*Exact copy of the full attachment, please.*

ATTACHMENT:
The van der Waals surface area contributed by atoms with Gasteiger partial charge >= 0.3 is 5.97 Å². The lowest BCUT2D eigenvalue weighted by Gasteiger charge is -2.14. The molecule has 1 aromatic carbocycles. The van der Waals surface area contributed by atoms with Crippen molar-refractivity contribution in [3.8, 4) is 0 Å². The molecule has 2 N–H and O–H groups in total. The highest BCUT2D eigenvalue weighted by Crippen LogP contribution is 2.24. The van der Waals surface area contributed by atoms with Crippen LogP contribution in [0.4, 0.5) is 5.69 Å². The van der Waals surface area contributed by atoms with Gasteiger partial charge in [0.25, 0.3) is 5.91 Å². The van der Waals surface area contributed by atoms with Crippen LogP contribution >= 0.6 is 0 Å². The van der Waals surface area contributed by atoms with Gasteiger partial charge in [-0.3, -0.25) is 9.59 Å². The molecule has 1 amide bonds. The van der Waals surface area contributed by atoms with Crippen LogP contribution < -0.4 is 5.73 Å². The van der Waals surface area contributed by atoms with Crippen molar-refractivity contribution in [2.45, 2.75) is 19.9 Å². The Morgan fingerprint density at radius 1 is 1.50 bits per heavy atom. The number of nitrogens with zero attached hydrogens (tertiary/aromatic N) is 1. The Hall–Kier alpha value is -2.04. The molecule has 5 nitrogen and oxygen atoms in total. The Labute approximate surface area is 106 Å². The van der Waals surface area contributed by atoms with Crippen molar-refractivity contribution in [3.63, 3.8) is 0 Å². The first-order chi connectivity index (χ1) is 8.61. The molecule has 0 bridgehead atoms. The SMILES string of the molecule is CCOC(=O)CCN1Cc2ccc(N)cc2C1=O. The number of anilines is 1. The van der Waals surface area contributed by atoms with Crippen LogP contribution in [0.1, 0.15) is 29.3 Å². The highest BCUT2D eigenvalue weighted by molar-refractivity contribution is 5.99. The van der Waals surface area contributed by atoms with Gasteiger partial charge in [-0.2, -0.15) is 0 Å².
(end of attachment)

The van der Waals surface area contributed by atoms with Gasteiger partial charge >= 0.3 is 5.97 Å². The lowest BCUT2D eigenvalue weighted by Gasteiger charge is -2.14. The molecule has 1 aromatic carbocycles. The van der Waals surface area contributed by atoms with Crippen molar-refractivity contribution in [3.8, 4) is 0 Å². The molecule has 2 N–H and O–H groups in total. The highest BCUT2D eigenvalue weighted by Crippen LogP contribution is 2.24. The van der Waals surface area contributed by atoms with Crippen LogP contribution in [0.4, 0.5) is 5.69 Å². The van der Waals surface area contributed by atoms with Gasteiger partial charge in [0.25, 0.3) is 5.91 Å². The van der Waals surface area contributed by atoms with Crippen LogP contribution >= 0.6 is 0 Å². The van der Waals surface area contributed by atoms with Gasteiger partial charge in [-0.3, -0.25) is 9.59 Å². The molecule has 1 amide bonds. The van der Waals surface area contributed by atoms with Crippen LogP contribution < -0.4 is 5.73 Å². The van der Waals surface area contributed by atoms with Crippen molar-refractivity contribution in [2.45, 2.75) is 19.9 Å². The Morgan fingerprint density at radius 1 is 1.50 bits per heavy atom. The number of nitrogens with zero attached hydrogens (tertiary/aromatic N) is 1. The Hall–Kier alpha value is -2.04. The molecule has 5 nitrogen and oxygen atoms in total. The Labute approximate surface area is 106 Å². The van der Waals surface area contributed by atoms with Crippen molar-refractivity contribution in [3.63, 3.8) is 0 Å². The first-order chi connectivity index (χ1) is 8.61. The molecule has 0 bridgehead atoms. The SMILES string of the molecule is CCOC(=O)CCN1Cc2ccc(N)cc2C1=O. The number of anilines is 1. The van der Waals surface area contributed by atoms with Crippen LogP contribution in [0.1, 0.15) is 29.3 Å². The highest BCUT2D eigenvalue weighted by molar-refractivity contribution is 5.99. The van der Waals surface area contributed by atoms with Gasteiger partial charge in [-0.2, -0.15) is 0 Å².